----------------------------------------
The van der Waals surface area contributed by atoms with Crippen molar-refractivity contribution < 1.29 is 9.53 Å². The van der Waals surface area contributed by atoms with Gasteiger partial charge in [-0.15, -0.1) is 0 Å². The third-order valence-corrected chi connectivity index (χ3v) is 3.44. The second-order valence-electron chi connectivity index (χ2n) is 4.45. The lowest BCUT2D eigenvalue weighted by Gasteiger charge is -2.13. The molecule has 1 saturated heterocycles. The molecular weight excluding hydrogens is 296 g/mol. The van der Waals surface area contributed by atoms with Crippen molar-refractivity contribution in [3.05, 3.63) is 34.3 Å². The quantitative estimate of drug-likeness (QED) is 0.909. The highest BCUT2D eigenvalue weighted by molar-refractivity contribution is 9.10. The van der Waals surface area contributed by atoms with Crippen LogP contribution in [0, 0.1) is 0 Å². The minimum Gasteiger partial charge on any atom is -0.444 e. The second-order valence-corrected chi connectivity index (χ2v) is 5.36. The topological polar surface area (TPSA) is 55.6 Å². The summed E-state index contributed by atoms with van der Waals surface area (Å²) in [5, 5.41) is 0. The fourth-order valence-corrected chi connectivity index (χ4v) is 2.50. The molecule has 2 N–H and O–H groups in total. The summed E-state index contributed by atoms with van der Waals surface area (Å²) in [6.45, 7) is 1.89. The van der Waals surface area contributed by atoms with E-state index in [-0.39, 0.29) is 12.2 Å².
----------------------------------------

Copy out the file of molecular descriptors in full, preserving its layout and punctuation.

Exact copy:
The van der Waals surface area contributed by atoms with Crippen molar-refractivity contribution < 1.29 is 9.53 Å². The van der Waals surface area contributed by atoms with Gasteiger partial charge in [-0.15, -0.1) is 0 Å². The third-order valence-corrected chi connectivity index (χ3v) is 3.44. The second-order valence-electron chi connectivity index (χ2n) is 4.45. The lowest BCUT2D eigenvalue weighted by Gasteiger charge is -2.13. The molecule has 1 saturated heterocycles. The molecular weight excluding hydrogens is 296 g/mol. The van der Waals surface area contributed by atoms with Crippen molar-refractivity contribution in [3.05, 3.63) is 34.3 Å². The quantitative estimate of drug-likeness (QED) is 0.909. The highest BCUT2D eigenvalue weighted by molar-refractivity contribution is 9.10. The van der Waals surface area contributed by atoms with Crippen LogP contribution in [0, 0.1) is 0 Å². The minimum Gasteiger partial charge on any atom is -0.444 e. The second-order valence-corrected chi connectivity index (χ2v) is 5.36. The topological polar surface area (TPSA) is 55.6 Å². The summed E-state index contributed by atoms with van der Waals surface area (Å²) in [5, 5.41) is 0. The fourth-order valence-corrected chi connectivity index (χ4v) is 2.50. The molecule has 2 N–H and O–H groups in total. The summed E-state index contributed by atoms with van der Waals surface area (Å²) in [6.45, 7) is 1.89. The van der Waals surface area contributed by atoms with E-state index in [-0.39, 0.29) is 12.2 Å².